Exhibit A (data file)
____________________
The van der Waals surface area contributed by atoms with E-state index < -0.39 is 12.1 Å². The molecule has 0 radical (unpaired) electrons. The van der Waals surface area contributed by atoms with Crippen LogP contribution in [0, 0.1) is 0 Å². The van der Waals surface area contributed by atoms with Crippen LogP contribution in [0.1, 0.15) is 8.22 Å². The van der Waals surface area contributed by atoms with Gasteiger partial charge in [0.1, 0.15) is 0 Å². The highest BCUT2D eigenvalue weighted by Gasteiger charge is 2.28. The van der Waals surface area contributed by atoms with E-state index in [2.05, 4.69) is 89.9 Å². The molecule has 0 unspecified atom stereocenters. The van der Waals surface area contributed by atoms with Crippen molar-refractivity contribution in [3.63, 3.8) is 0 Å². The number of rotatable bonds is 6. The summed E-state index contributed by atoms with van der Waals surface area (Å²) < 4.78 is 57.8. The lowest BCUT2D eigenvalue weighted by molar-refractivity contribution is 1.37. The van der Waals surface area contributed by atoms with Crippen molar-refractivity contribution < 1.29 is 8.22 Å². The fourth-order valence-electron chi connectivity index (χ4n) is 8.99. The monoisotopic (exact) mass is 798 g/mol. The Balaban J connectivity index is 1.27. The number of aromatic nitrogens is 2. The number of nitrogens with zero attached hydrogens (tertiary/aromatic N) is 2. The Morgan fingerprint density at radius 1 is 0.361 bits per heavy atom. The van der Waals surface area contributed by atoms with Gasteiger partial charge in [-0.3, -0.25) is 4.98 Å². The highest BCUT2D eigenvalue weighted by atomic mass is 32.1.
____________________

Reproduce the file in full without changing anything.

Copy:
The van der Waals surface area contributed by atoms with E-state index < -0.39 is 12.1 Å². The molecule has 0 radical (unpaired) electrons. The van der Waals surface area contributed by atoms with Crippen LogP contribution in [0, 0.1) is 0 Å². The van der Waals surface area contributed by atoms with Crippen LogP contribution in [0.1, 0.15) is 8.22 Å². The van der Waals surface area contributed by atoms with Gasteiger partial charge in [0.1, 0.15) is 0 Å². The highest BCUT2D eigenvalue weighted by Gasteiger charge is 2.28. The van der Waals surface area contributed by atoms with E-state index in [2.05, 4.69) is 89.9 Å². The molecule has 0 unspecified atom stereocenters. The van der Waals surface area contributed by atoms with Crippen molar-refractivity contribution in [3.63, 3.8) is 0 Å². The number of rotatable bonds is 6. The summed E-state index contributed by atoms with van der Waals surface area (Å²) < 4.78 is 57.8. The lowest BCUT2D eigenvalue weighted by molar-refractivity contribution is 1.37. The van der Waals surface area contributed by atoms with Crippen molar-refractivity contribution < 1.29 is 8.22 Å². The fourth-order valence-electron chi connectivity index (χ4n) is 8.99. The monoisotopic (exact) mass is 798 g/mol. The Balaban J connectivity index is 1.27. The number of aromatic nitrogens is 2. The number of nitrogens with zero attached hydrogens (tertiary/aromatic N) is 2. The Morgan fingerprint density at radius 1 is 0.361 bits per heavy atom. The van der Waals surface area contributed by atoms with Gasteiger partial charge in [-0.3, -0.25) is 4.98 Å². The highest BCUT2D eigenvalue weighted by atomic mass is 32.1.